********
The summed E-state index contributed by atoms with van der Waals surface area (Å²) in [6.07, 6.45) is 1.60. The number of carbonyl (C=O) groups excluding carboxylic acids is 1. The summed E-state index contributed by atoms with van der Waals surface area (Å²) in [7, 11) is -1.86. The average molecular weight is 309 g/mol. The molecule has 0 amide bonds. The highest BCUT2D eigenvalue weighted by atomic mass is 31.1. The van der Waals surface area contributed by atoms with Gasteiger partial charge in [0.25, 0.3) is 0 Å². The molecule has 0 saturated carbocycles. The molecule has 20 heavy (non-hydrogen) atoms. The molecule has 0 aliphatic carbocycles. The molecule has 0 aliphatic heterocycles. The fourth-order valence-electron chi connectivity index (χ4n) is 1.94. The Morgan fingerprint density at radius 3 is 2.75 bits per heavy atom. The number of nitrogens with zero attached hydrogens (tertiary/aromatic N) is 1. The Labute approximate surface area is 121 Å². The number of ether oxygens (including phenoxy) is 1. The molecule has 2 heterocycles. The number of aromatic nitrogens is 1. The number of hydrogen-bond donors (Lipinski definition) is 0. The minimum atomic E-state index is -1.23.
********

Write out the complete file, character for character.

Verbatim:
The summed E-state index contributed by atoms with van der Waals surface area (Å²) in [6.07, 6.45) is 1.60. The number of carbonyl (C=O) groups excluding carboxylic acids is 1. The summed E-state index contributed by atoms with van der Waals surface area (Å²) in [7, 11) is -1.86. The average molecular weight is 309 g/mol. The molecule has 0 amide bonds. The highest BCUT2D eigenvalue weighted by atomic mass is 31.1. The van der Waals surface area contributed by atoms with Gasteiger partial charge in [0.25, 0.3) is 0 Å². The molecule has 0 saturated carbocycles. The molecule has 20 heavy (non-hydrogen) atoms. The molecule has 0 aliphatic carbocycles. The molecule has 0 aliphatic heterocycles. The fourth-order valence-electron chi connectivity index (χ4n) is 1.94. The Morgan fingerprint density at radius 3 is 2.75 bits per heavy atom. The number of nitrogens with zero attached hydrogens (tertiary/aromatic N) is 1. The Labute approximate surface area is 121 Å². The number of ether oxygens (including phenoxy) is 1. The molecule has 2 heterocycles. The number of aromatic nitrogens is 1. The number of hydrogen-bond donors (Lipinski definition) is 0. The minimum atomic E-state index is -1.23.